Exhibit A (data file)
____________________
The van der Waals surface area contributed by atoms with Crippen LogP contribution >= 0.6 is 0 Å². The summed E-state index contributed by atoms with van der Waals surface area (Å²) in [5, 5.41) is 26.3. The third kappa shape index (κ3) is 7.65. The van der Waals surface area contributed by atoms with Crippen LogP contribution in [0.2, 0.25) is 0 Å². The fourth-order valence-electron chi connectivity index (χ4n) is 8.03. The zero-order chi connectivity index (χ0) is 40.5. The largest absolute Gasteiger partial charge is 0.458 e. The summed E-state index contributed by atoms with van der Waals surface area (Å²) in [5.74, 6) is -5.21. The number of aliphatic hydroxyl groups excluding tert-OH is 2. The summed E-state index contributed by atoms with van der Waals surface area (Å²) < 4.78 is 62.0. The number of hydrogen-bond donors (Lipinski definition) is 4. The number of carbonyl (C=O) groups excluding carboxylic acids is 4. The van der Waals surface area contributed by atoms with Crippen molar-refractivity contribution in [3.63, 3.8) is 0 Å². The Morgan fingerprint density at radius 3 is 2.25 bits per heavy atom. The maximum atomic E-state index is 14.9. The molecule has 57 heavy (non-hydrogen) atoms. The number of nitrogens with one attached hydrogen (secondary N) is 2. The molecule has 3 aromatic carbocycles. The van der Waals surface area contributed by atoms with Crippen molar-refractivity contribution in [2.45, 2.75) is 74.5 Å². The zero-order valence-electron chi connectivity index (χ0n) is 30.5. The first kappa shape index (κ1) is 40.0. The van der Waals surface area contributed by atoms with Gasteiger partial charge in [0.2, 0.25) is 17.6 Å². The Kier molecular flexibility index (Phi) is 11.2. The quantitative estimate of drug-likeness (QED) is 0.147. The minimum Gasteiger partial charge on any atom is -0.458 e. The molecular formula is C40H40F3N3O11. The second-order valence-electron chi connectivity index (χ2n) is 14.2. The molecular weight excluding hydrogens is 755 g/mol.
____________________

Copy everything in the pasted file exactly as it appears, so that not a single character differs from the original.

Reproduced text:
The van der Waals surface area contributed by atoms with Crippen LogP contribution >= 0.6 is 0 Å². The summed E-state index contributed by atoms with van der Waals surface area (Å²) in [5, 5.41) is 26.3. The third kappa shape index (κ3) is 7.65. The van der Waals surface area contributed by atoms with Crippen LogP contribution in [0.2, 0.25) is 0 Å². The fourth-order valence-electron chi connectivity index (χ4n) is 8.03. The zero-order chi connectivity index (χ0) is 40.5. The largest absolute Gasteiger partial charge is 0.458 e. The summed E-state index contributed by atoms with van der Waals surface area (Å²) in [5.74, 6) is -5.21. The number of aliphatic hydroxyl groups excluding tert-OH is 2. The summed E-state index contributed by atoms with van der Waals surface area (Å²) < 4.78 is 62.0. The number of hydrogen-bond donors (Lipinski definition) is 4. The number of carbonyl (C=O) groups excluding carboxylic acids is 4. The van der Waals surface area contributed by atoms with Crippen molar-refractivity contribution in [3.63, 3.8) is 0 Å². The Morgan fingerprint density at radius 3 is 2.25 bits per heavy atom. The maximum atomic E-state index is 14.9. The molecule has 57 heavy (non-hydrogen) atoms. The number of nitrogens with one attached hydrogen (secondary N) is 2. The molecule has 3 aromatic carbocycles. The van der Waals surface area contributed by atoms with Crippen molar-refractivity contribution in [2.45, 2.75) is 74.5 Å². The zero-order valence-electron chi connectivity index (χ0n) is 30.5. The first kappa shape index (κ1) is 40.0. The van der Waals surface area contributed by atoms with Gasteiger partial charge in [0.2, 0.25) is 17.6 Å². The Kier molecular flexibility index (Phi) is 11.2. The quantitative estimate of drug-likeness (QED) is 0.147. The minimum Gasteiger partial charge on any atom is -0.458 e. The molecular formula is C40H40F3N3O11. The second-order valence-electron chi connectivity index (χ2n) is 14.2. The molecular weight excluding hydrogens is 755 g/mol.